Thanks a lot in advance to all you helpful souls. If risk-free rate is constant and same for all maturities, then the forward price should equal the futures price (forward = futures price). But this varies where there is a correlation between the underlying asset (S) and interest rates: · If the correlation is strongly positive: futures > forward · If the correlation is strongly negative: futures < forward Why is this impact of correlation different on futures and forwards?

The difference between the futures an the forward is that the futures is MTM and the forwards isn’t. That means that gains and losses in the futures contract are recognized immediately while in forwards contracts they are only recognized at expiration. So if you are long a futures and the futures contract drops, you have to finance the loss. If interest rates are + correlated, that means that you are financing the loss at a lower rate. Conversely, if it increases you have a gain that you immediately recognize and can deposit at a higher rate. (and similar stuff applies to - correlation)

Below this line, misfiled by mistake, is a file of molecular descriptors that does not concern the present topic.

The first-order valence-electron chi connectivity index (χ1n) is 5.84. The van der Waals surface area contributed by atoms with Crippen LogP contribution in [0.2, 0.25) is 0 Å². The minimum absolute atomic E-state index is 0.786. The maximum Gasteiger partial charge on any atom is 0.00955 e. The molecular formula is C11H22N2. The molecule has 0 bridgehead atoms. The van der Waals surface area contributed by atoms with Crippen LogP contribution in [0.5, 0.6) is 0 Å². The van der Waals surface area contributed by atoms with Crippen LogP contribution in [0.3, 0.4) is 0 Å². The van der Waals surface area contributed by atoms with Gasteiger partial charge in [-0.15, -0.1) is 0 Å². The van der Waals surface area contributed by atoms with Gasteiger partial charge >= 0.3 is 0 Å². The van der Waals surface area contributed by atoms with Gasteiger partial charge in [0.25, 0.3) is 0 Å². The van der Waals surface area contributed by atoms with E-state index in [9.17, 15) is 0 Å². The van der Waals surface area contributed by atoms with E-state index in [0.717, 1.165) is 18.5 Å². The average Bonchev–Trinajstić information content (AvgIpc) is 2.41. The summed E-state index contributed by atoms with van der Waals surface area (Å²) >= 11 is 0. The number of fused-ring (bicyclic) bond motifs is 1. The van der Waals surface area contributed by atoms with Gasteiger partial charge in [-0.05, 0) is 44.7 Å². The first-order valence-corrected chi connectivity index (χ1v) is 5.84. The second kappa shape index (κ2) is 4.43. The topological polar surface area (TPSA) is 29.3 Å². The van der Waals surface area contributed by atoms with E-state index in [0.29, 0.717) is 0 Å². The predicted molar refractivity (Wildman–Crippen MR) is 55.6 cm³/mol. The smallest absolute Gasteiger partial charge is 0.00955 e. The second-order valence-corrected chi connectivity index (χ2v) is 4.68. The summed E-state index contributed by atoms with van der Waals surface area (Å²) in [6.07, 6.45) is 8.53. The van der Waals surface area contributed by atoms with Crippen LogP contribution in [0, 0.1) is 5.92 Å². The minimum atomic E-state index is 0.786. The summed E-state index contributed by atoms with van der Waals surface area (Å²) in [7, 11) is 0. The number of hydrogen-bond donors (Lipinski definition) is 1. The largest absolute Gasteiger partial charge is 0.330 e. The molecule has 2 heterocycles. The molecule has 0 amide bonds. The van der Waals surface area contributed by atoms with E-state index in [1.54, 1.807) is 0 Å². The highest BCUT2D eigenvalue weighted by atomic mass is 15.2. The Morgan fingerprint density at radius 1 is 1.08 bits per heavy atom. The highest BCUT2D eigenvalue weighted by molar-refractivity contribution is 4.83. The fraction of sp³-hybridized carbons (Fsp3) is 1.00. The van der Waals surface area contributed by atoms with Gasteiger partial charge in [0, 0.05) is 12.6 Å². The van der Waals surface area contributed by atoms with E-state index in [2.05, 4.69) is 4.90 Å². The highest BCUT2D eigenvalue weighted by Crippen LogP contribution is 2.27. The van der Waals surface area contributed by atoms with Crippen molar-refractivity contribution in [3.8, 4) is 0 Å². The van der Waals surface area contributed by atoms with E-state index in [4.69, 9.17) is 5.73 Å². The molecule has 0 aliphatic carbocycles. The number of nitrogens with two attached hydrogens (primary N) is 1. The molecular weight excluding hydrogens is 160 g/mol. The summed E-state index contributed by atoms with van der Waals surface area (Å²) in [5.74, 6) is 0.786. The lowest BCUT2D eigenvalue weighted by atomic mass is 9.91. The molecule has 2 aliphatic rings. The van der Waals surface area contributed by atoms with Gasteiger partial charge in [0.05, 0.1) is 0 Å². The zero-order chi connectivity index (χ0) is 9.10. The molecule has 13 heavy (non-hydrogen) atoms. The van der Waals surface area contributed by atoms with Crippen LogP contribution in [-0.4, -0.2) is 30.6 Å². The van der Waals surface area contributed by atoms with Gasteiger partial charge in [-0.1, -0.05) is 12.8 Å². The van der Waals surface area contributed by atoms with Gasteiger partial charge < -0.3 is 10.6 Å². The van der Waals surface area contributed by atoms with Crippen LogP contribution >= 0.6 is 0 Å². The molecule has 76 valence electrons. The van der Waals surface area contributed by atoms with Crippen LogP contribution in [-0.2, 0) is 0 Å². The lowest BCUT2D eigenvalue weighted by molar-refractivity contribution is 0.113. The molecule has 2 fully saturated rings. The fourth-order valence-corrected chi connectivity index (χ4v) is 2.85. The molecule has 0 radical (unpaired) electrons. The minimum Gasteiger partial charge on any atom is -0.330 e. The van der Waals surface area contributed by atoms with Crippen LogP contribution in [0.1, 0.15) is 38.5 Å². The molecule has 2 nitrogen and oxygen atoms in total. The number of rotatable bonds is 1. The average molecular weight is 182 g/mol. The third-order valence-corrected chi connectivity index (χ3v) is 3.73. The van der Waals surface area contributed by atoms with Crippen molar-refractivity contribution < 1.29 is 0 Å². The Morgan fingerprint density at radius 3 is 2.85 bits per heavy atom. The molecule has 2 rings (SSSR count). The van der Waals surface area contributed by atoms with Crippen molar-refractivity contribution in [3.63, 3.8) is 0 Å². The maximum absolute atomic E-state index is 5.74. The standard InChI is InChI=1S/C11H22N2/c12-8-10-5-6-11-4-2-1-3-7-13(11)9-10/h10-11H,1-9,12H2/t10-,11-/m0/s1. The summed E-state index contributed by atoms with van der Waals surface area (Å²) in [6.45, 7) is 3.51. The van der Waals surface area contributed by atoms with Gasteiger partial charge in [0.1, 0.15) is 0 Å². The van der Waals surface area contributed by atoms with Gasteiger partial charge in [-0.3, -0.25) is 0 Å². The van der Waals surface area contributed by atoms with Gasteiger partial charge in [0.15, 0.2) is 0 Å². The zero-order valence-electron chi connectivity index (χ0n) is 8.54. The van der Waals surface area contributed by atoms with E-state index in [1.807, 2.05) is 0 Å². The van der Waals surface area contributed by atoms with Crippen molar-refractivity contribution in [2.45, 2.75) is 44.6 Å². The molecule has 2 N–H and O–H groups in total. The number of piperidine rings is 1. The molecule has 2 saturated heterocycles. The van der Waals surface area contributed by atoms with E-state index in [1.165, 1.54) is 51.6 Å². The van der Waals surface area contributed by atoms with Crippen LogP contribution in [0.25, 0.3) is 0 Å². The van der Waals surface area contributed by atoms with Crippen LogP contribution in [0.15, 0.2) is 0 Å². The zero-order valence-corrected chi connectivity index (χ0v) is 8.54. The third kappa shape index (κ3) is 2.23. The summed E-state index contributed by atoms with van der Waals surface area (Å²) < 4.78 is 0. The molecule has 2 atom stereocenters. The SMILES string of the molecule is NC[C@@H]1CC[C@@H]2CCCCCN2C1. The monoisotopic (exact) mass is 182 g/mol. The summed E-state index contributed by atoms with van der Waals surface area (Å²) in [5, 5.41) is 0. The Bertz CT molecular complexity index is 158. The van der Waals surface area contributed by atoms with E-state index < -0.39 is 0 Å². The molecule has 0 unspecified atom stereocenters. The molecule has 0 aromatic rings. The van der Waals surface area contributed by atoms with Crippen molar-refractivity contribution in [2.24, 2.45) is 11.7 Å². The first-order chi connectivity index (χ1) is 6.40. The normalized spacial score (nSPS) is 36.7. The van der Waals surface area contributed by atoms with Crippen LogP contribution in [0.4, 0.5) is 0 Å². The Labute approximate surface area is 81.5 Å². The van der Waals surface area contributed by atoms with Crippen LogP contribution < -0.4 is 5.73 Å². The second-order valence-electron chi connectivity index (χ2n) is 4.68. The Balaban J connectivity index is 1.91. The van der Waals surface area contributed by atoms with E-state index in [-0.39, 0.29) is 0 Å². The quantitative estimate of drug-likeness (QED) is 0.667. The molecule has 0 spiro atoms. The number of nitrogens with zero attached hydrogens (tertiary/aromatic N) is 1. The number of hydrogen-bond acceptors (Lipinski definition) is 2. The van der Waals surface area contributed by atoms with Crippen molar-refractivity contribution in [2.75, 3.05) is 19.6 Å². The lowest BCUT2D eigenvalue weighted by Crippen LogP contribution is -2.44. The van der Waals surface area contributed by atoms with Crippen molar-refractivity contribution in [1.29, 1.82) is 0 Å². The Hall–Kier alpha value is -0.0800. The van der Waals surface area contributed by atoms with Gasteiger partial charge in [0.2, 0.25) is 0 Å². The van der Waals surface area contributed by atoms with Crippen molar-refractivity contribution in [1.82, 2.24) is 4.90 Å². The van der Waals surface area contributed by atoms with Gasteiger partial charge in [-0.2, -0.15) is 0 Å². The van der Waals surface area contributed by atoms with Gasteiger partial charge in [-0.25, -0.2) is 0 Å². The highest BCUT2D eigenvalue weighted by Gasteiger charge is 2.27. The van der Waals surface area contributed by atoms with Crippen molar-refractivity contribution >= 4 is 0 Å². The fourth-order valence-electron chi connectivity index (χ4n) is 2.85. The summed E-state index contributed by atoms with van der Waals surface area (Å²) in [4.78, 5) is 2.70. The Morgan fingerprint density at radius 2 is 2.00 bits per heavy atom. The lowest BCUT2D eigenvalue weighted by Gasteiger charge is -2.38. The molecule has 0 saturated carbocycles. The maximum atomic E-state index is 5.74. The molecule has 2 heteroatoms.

Thats brilliant explanation by Joey. To add, I would say that in today’s environment there could be few exceptions. For eg, even if the correlation is strongly negative, futures need not be less than forward as forward contract carries counterparty risks.